- Stay clear of any loading or unloading operation by standing in front of and away from the vehicle. Never go to either side of the vehicle until all loading or unloading has stopped and it is obviously safe to do so.
- Binders, chains, cables, or straps should be removed from the load at the designated area. Follow applicable unloading procedures.
- Trimming specifications should be strictly adhered to.
- Lengths should be compatible with the vehicle carrying the load.
- Place larger and longer logs at the bottom of the load.
- Attach an appropriate warning flag or light, as required by state and Federal law.
- Eliminate any overhang beyond the rear bolster which obscures the rear trailer lights or is lower than allowed by law.
- Secure the load with the number and type of binders required by state or Federal law.
- No vehicle or load should exceed 13.5 feet in height, or eight feet in width, or less if required by state law. Legal lengths vary by state. Know, understand, and comply with the state laws for your area of operation.
C. OPERATION AND MOVEMENT
Defensive driving is the key to preventing accidents on the road. Watch for other drivers. Back off if the situation does not give a cushion of safety. Always identify ways you can escape if something happens.
- Every driver shall have a Commercial Drivers License and shall be trained for the class of vehicle being operated.
- Check the load to see that it is safely stacked and properly balanced. Trim any limbs, branches, or sticks protruding from the load. Remove anything extending lower than allowed by law.
- A second brake test should be made immediately after the vehicle is first moved.
- Practice defensive driving. Be on guard at all times for the mistakes of others. Vehicles shall not be operated at speeds that endanger the driver or other traffic or that exceed the posted speed for the area. Consideration shall be given to the condition of the roadway, weather, curves, grades, grade crossing, and the mechanical condition of the vehicle. Use low gears while descending steep slopes. Know your route. Exercise extreme caution at railroad crossings. "Stop, look, and listen" at all railroad crossings.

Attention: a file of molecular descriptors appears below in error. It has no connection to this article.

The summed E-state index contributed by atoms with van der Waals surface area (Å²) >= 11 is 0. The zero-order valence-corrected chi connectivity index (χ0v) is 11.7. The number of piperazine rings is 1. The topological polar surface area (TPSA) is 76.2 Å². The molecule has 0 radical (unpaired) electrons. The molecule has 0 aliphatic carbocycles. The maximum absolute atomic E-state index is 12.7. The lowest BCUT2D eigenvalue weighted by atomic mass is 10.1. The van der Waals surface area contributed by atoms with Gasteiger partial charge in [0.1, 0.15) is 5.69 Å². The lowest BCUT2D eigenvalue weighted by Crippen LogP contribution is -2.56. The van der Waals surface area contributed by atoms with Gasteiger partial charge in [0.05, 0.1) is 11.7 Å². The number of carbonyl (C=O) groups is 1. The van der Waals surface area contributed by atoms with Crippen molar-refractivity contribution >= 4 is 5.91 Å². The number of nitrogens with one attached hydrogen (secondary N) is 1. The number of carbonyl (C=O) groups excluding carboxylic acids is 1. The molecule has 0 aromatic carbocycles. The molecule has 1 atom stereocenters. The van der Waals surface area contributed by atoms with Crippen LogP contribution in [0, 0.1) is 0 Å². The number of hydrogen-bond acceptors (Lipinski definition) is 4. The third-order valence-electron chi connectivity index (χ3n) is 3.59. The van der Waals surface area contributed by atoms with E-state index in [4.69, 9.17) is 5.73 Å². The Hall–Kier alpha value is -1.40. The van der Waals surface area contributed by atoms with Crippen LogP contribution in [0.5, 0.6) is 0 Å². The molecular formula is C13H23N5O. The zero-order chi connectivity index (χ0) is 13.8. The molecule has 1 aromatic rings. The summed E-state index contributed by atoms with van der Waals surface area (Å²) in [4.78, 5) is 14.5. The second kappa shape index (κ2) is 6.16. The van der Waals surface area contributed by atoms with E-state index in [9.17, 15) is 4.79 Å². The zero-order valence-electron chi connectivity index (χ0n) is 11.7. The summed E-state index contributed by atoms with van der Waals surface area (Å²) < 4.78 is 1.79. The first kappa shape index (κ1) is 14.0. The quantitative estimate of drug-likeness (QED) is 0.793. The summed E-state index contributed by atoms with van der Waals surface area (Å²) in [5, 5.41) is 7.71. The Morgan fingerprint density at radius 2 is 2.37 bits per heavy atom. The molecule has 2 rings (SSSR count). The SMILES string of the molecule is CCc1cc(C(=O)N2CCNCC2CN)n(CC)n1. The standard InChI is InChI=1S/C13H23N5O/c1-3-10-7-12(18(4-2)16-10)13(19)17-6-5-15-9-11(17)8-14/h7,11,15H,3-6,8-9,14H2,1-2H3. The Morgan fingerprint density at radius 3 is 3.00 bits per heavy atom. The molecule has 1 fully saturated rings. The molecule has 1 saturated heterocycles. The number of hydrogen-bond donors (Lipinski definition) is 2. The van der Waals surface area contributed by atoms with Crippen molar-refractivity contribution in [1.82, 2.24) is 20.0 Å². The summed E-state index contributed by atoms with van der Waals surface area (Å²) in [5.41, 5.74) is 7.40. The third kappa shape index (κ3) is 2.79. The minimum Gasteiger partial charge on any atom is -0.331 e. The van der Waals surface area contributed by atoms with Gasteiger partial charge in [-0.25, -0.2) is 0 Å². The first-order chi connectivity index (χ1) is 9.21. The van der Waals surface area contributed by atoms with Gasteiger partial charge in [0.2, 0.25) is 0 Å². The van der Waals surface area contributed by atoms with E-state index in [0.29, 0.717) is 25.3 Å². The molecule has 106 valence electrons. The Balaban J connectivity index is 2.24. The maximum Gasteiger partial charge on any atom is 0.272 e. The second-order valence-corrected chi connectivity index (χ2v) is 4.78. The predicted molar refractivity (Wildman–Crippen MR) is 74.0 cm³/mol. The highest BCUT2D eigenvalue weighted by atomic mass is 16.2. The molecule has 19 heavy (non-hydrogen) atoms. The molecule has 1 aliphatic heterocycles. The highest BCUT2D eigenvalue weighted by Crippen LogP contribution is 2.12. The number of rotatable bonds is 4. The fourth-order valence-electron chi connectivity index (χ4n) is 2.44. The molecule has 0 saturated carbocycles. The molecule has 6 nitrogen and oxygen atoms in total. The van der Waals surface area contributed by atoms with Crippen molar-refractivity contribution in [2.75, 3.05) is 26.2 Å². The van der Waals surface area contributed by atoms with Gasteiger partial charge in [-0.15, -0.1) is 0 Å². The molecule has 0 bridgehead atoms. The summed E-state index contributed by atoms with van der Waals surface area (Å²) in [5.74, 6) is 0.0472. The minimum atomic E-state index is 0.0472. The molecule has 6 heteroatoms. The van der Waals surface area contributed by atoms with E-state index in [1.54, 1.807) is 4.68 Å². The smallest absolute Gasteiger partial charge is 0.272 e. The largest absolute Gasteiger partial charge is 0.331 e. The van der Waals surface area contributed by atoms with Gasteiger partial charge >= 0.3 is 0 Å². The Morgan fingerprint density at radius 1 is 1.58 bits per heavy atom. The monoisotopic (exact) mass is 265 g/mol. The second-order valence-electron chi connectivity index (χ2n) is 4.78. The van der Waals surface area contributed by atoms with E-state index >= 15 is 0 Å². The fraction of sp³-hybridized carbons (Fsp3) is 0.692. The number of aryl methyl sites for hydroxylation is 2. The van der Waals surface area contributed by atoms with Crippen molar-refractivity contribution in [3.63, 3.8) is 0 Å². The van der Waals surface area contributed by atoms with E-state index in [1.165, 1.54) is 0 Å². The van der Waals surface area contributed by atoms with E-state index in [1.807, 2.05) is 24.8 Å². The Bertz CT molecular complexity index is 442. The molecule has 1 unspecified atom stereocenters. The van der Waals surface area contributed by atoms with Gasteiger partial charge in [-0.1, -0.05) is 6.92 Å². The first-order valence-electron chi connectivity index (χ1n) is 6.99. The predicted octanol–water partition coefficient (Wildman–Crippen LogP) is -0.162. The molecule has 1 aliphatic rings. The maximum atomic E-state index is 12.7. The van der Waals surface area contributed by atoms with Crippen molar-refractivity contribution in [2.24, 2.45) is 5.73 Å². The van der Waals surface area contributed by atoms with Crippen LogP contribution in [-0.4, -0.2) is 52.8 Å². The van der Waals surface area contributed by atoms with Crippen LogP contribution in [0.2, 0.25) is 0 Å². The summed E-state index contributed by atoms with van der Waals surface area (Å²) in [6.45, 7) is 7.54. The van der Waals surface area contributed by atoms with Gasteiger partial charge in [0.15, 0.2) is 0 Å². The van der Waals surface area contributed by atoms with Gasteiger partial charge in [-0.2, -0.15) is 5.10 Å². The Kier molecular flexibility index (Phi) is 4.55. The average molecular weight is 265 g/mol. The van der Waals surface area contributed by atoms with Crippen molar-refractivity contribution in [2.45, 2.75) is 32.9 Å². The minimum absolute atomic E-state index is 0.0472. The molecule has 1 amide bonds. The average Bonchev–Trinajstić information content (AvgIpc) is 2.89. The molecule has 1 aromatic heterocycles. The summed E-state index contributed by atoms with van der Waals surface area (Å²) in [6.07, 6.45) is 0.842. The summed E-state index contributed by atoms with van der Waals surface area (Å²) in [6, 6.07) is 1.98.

- Passengers shall not be carried in trucks unless authorized by the truck owner. Riding on any part of a truck except inside the cab is prohibited.
- Trucks shall not be moved on a landing or other operating location until all persons in the area are in the clear.
- Seat belts shall be worn at all times by the driver and authorized passenger when the vehicle is in operation.
- Before entering any public road, drivers shall stop, and tighten all load binders, and inspect loads for stability and security. All lights should be clean.
- Give correct signals prior to making any turns.
- Maintain a safe distance from other vehicles. Pass other vehicles only where highway conditions permit.
- When the vehicle must be stopped enroute, pull off the road as far as possible, engage the emergency flashers, and set up warning signals.
- Maintain proper clearance when turning with tree length loads. Allow clearance for any part of the load extending beyond the rear of the trailer.
- When traveling without a load, make sure binders, chains, cables, straps, and other equipment are properly secured and stored.
- Mud and debris deposited by exiting or entering vehicles should be removed from public roads. Driving a truck is an art which requires special knowledge and skill. The operator must anticipate potential accident situations, allow for unexpected actions of other drivers, and operate the vehicle under control at all times. Drive the vehicle in accordance with all traffic laws. Never drive when not fully alert and capable of safe driving. Do not operate a vehicle after consuming any alcohol or drugs, or when fatigued. Never drive a truck if the load is improperly distributed or inadequately secured. The safe condition and operation of the transport vehicle is the driver's responsibility.